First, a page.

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Ecosystems Are Getting Greener in the Arctic

Berkeley Lab scientists develop technique to better predict how plants in cold regions respond to warming. In recent decades, scientists have noted a surge in Arctic plant growth as a symptom of climate change.

But without observations showing exactly when and where vegetation has bloomed as the world’s coldest areas warm, it’s difficult to predict how vegetation will respond to future warming. Now, researchers at the U.S. Department of Energy’s Lawrence Berkeley National Laboratory (Berkeley Lab) and UC Berkeley have developed a new approach that may paint a more accurate picture of Arctic vegetation and our climate’s recent past – and future.

In a study published online Aug. 20 in Nature Climate Change, the researchers used satellite images taken over the past 30 years to track – down to a pixel representing approximately 25 square miles – the ebb and flow of plant growth in cold areas of the northern hemisphere, such as Alaska, the Arctic region of Canada, and the Tibetan Plateau.

The 30-year historic satellite data used in the study were collected by the National Oceanic and Atmospheric Administration’s Advanced Very High Resolution Radiometer. The data was processed by Boston University, and is hosted on NEX – the NASA Earth Exchange data archive.

At first, the satellite data showed what they expected – that as Arctic climates warmed, tree and plant growth increased. After comparing these observations with state-of-the-art climate models developed for CMIP5 – the Coupled Model Intercomparison Project Phase 5 – what they discovered next surprised them.

Their data analysis revealed that 16 percent of Earth’s vegetated land where plant growth was limited by cold temperatures three decades ago is no longer predominantly temperature-limited today, a result that was not reproduced by the CMIP5 models tested. “Our findings suggest that CMIP5’s predictions may have significantly underestimated changes in the Arctic ecosystem, and climate models will need to be improved to better understand and predict the future of the Arctic,” said first author Trevor Keenan, a faculty scientist in Berkeley Lab’s Earth & Environmental Sciences Area and an assistant professor in UC Berkeley’s department of Environmental Science, Policy, and Management.

Keenan and Riley used the satellite data to build a new observational benchmark that quantifies the growing expanse of vegetated land in the northern hemisphere. They also estimated changes in the proportion of the Earth’s surface where plant growth will no longer be limited by cold temperatures over the 21st century. Keenan and Riley project that by the year 2100, only 20 percent of vegetated land in the northern hemisphere will still be limited by cold conditions that have been in place there for centuries; the remaining 80 percent will no longer experience sufficiently cold temperatures, and with earlier springs, plants will grow sooner, in unexpected places and to an unexpected degree.

“Although the greening might sound like good news as it means more carbon uptake and biomass production, it represents a major disruption to the delicate balance in cold ecosystems,” said Keenan. “Temperatures will warm sufficiently so that new species of trees could move in and compete with vegetation that had previously dominated the landscape. This change in vegetation would also affect insects and animals that relied on native vegetation for food.”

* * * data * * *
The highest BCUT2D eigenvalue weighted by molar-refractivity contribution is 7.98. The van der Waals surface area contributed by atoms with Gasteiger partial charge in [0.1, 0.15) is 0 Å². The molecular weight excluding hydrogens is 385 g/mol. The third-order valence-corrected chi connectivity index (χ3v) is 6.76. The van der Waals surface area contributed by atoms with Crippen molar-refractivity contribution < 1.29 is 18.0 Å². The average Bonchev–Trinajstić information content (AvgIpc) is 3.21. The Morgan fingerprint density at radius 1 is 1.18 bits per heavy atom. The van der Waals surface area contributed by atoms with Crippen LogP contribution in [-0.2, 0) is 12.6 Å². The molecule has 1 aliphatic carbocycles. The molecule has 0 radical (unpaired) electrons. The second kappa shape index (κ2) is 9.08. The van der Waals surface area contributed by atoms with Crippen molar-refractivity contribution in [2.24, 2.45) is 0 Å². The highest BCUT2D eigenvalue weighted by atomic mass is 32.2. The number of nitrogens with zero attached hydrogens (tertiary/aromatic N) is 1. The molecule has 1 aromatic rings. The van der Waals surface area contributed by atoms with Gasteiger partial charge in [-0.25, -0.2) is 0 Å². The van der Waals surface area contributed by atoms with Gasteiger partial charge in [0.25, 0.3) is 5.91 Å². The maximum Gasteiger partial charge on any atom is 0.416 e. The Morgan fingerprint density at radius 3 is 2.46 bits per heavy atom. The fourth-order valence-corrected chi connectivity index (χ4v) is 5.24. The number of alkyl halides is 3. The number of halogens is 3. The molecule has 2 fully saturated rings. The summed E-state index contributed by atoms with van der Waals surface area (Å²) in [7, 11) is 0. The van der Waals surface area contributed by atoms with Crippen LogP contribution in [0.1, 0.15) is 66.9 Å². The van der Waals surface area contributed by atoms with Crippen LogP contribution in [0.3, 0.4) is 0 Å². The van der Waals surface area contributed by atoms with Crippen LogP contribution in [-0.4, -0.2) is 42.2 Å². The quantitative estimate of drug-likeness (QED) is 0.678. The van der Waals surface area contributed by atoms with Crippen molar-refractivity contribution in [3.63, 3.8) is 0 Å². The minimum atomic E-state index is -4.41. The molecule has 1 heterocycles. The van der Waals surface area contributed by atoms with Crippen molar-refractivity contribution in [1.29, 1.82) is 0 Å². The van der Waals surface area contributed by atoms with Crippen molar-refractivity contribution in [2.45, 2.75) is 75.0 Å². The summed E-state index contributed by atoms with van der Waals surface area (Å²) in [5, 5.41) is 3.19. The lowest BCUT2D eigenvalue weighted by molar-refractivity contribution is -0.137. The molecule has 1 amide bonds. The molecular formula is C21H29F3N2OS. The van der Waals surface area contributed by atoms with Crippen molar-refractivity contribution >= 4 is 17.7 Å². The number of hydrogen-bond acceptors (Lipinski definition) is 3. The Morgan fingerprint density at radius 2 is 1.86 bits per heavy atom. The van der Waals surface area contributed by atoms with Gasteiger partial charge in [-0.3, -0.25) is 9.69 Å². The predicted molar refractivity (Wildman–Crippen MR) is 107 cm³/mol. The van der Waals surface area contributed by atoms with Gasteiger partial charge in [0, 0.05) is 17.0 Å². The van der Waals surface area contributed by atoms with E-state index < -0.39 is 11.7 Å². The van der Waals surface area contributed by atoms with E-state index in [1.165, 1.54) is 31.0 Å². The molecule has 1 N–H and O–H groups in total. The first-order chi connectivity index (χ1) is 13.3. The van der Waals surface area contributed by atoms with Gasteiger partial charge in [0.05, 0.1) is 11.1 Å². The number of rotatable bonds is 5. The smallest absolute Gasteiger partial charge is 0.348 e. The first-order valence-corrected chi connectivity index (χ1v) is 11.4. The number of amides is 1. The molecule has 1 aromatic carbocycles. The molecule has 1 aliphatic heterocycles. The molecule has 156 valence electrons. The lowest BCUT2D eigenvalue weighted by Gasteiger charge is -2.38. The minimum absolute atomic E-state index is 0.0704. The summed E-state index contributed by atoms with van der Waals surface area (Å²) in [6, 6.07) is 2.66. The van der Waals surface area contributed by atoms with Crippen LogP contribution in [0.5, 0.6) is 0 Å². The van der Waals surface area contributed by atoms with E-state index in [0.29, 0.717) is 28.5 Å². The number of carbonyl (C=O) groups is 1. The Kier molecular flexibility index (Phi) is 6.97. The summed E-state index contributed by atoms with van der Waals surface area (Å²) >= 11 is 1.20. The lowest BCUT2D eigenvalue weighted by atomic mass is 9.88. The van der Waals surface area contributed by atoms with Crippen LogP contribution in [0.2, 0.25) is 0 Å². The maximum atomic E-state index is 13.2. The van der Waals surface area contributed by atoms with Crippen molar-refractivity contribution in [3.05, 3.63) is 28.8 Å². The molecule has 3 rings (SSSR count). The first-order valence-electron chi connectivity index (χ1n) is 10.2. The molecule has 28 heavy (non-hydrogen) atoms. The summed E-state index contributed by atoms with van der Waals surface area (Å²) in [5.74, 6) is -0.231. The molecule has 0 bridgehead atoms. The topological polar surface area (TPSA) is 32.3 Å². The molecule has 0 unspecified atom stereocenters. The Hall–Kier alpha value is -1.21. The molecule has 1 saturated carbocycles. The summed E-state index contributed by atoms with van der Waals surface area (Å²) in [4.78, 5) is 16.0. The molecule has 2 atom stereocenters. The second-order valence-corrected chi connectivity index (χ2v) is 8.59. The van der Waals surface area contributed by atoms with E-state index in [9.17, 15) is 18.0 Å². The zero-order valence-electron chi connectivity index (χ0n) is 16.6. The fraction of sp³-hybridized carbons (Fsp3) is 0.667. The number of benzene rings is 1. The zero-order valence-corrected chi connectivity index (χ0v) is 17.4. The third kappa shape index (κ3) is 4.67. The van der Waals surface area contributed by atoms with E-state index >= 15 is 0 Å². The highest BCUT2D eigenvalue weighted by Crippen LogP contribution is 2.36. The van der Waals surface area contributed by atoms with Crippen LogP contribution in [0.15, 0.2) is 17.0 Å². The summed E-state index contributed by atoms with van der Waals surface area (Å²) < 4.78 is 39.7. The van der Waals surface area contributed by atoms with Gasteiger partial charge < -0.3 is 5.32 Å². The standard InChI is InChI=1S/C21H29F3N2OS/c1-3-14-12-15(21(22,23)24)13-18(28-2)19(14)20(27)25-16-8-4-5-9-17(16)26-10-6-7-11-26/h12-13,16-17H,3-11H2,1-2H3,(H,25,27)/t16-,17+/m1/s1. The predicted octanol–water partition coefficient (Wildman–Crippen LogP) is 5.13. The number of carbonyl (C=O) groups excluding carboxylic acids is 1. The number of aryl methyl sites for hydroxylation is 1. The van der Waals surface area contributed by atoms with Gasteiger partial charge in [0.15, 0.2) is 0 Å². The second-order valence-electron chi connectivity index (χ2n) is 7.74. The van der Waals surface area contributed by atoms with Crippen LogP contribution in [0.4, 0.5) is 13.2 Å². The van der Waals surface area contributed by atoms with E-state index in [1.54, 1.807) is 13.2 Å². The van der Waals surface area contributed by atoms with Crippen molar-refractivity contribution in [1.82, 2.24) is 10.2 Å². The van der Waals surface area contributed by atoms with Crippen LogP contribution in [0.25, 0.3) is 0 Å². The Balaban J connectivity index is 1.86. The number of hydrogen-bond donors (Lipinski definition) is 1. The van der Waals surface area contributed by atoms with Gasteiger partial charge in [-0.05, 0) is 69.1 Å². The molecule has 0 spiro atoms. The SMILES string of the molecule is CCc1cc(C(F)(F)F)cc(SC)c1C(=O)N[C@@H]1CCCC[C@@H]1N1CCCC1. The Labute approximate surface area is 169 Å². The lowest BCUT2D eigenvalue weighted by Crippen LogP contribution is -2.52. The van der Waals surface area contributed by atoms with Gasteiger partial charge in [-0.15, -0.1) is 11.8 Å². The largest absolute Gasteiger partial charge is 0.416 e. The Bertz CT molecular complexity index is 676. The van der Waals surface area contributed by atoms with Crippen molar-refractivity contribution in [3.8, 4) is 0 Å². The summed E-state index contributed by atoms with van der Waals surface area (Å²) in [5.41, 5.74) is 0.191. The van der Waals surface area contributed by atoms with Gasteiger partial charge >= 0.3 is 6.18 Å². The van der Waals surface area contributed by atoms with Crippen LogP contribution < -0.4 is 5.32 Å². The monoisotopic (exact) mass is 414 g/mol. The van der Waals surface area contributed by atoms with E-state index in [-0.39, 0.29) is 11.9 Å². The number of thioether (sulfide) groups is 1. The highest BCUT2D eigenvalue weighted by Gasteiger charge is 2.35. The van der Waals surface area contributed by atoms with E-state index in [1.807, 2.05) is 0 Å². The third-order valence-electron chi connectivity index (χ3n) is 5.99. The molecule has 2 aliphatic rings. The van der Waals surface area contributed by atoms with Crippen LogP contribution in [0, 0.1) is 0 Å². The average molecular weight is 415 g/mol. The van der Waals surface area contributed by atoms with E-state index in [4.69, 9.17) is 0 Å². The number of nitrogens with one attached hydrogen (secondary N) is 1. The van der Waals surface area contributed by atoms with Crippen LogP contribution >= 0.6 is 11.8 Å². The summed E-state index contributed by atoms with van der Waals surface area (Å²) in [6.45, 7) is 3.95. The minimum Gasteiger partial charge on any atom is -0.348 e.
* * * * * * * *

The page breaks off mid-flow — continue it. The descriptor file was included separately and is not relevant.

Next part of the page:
Scientists collaborating through the World Climate Research Programme developed the CMIP5 models to help researchers around the world gain a better understanding of the relationship between carbon emissions and global warming, among other goals. International consortiums such as the IPCC (International Panel on Climate Change) have also used CMIP5 projections to inform policy decisions. Keenan said that while the CMIP5 models provided researchers with a broad overview of the problem, they do not always accurately represent the important roles plants play in reflecting light back into the atmosphere, sending water back into the atmosphere, and absorbing carbon dioxide.

“No one has looked at high-latitude systems from this angle before as they are very complex, but they’re important as they control multiple feedbacks to the Earth system,” said co-author William Riley, a senior scientist in Berkeley Lab’s Earth & Environmental Sciences Area.

Now that Keenan and Riley have established a standard approach for assessing climate models, they plan to explore how they can use more advanced statistical techniques, such as machine learning, to quantify how soil organic matter properties, atmospheric carbon dioxide, wildland fires, and temperature, will affect climate in the 21st century.

The study was funded by DOE’s Office of Science. Additional funding was provided by the National Aeronautics and Space Administration.

Trevor Keenan and William Riley/Berkeley Lab | Current and predicted changes in areas around the world where vegetation responds strongly to warming. Shaded areas represent areas where vegetation growth was limited by cold temperatures at the start of the observational record (1982-1986) but was not by the corresponding year. Representative Concentration Pathway (RCP) 4.5 is a carbon emissions target to limit temperature increases to 2 degrees Celsius, while RCP 8.5 represents a scenario where carbon emissions are not limited and temperature increases exceed 2 degrees Celsius.

Berkeley LAB | Theresa Duque 2018

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